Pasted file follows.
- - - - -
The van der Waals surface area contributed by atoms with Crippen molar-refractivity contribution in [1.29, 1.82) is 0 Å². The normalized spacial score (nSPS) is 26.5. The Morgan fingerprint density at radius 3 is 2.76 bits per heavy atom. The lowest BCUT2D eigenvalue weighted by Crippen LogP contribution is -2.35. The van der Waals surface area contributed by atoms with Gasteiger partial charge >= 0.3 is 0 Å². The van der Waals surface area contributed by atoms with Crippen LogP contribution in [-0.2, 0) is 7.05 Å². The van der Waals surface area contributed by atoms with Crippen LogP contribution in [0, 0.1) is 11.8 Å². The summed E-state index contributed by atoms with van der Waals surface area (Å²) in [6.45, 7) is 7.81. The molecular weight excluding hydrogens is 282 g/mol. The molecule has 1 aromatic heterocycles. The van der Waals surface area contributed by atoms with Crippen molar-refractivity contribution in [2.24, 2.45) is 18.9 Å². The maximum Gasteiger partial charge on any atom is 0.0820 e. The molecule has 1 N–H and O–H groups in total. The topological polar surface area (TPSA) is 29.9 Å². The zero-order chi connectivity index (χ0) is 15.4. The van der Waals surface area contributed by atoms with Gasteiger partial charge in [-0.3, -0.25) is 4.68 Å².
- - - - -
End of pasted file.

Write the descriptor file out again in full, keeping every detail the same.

The van der Waals surface area contributed by atoms with Crippen molar-refractivity contribution in [1.29, 1.82) is 0 Å². The normalized spacial score (nSPS) is 26.5. The Morgan fingerprint density at radius 3 is 2.76 bits per heavy atom. The lowest BCUT2D eigenvalue weighted by Crippen LogP contribution is -2.35. The van der Waals surface area contributed by atoms with Gasteiger partial charge >= 0.3 is 0 Å². The van der Waals surface area contributed by atoms with Crippen LogP contribution in [-0.2, 0) is 7.05 Å². The van der Waals surface area contributed by atoms with Crippen LogP contribution in [0, 0.1) is 11.8 Å². The summed E-state index contributed by atoms with van der Waals surface area (Å²) in [6.45, 7) is 7.81. The molecular weight excluding hydrogens is 282 g/mol. The molecule has 1 aromatic heterocycles. The van der Waals surface area contributed by atoms with Crippen molar-refractivity contribution in [2.24, 2.45) is 18.9 Å². The maximum Gasteiger partial charge on any atom is 0.0820 e. The molecule has 1 N–H and O–H groups in total. The topological polar surface area (TPSA) is 29.9 Å². The zero-order chi connectivity index (χ0) is 15.4. The van der Waals surface area contributed by atoms with Gasteiger partial charge in [-0.3, -0.25) is 4.68 Å².